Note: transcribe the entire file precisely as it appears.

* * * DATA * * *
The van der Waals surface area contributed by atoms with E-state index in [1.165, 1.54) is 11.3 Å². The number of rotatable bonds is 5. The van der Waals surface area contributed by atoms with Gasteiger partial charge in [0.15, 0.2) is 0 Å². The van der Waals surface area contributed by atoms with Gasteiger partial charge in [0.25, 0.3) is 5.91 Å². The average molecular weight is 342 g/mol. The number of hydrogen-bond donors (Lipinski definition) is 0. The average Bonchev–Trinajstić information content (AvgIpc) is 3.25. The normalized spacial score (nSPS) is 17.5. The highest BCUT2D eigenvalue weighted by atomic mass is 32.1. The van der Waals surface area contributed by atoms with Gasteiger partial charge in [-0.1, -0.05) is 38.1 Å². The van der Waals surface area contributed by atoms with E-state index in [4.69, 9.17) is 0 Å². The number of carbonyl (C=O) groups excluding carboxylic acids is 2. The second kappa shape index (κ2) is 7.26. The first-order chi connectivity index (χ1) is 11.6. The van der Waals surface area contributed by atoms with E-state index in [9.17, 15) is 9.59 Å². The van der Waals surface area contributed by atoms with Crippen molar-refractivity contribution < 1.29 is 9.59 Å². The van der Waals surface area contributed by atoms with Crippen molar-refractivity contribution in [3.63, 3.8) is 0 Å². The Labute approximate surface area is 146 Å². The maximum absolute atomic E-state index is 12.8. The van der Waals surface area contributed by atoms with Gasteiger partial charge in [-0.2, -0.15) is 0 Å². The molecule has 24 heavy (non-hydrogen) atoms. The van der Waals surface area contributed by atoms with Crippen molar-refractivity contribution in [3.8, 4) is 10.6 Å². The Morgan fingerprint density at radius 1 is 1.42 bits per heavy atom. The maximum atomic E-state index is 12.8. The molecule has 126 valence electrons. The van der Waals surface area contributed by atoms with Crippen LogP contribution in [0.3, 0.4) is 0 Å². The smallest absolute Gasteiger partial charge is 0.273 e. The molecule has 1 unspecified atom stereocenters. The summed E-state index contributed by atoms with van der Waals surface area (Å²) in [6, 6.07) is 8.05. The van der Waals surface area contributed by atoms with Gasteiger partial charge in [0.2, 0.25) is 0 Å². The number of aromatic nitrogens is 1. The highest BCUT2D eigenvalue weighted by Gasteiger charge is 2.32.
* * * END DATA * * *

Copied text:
The van der Waals surface area contributed by atoms with E-state index in [1.165, 1.54) is 11.3 Å². The number of rotatable bonds is 5. The van der Waals surface area contributed by atoms with Gasteiger partial charge in [0.15, 0.2) is 0 Å². The van der Waals surface area contributed by atoms with Gasteiger partial charge in [0.25, 0.3) is 5.91 Å². The average molecular weight is 342 g/mol. The number of hydrogen-bond donors (Lipinski definition) is 0. The average Bonchev–Trinajstić information content (AvgIpc) is 3.25. The normalized spacial score (nSPS) is 17.5. The highest BCUT2D eigenvalue weighted by atomic mass is 32.1. The van der Waals surface area contributed by atoms with Gasteiger partial charge in [-0.1, -0.05) is 38.1 Å². The van der Waals surface area contributed by atoms with E-state index in [4.69, 9.17) is 0 Å². The number of carbonyl (C=O) groups excluding carboxylic acids is 2. The second kappa shape index (κ2) is 7.26. The first-order chi connectivity index (χ1) is 11.6. The van der Waals surface area contributed by atoms with E-state index in [9.17, 15) is 9.59 Å². The van der Waals surface area contributed by atoms with Crippen molar-refractivity contribution < 1.29 is 9.59 Å². The van der Waals surface area contributed by atoms with Crippen molar-refractivity contribution in [3.63, 3.8) is 0 Å². The Labute approximate surface area is 146 Å². The maximum absolute atomic E-state index is 12.8. The van der Waals surface area contributed by atoms with Gasteiger partial charge in [-0.2, -0.15) is 0 Å². The molecule has 24 heavy (non-hydrogen) atoms. The van der Waals surface area contributed by atoms with Crippen molar-refractivity contribution in [3.8, 4) is 10.6 Å². The Morgan fingerprint density at radius 1 is 1.42 bits per heavy atom. The maximum atomic E-state index is 12.8. The molecule has 126 valence electrons. The van der Waals surface area contributed by atoms with Crippen LogP contribution in [0.3, 0.4) is 0 Å². The smallest absolute Gasteiger partial charge is 0.273 e. The molecule has 1 unspecified atom stereocenters. The summed E-state index contributed by atoms with van der Waals surface area (Å²) in [6, 6.07) is 8.05. The van der Waals surface area contributed by atoms with Gasteiger partial charge in [0.2, 0.25) is 0 Å². The number of aromatic nitrogens is 1. The highest BCUT2D eigenvalue weighted by Gasteiger charge is 2.32.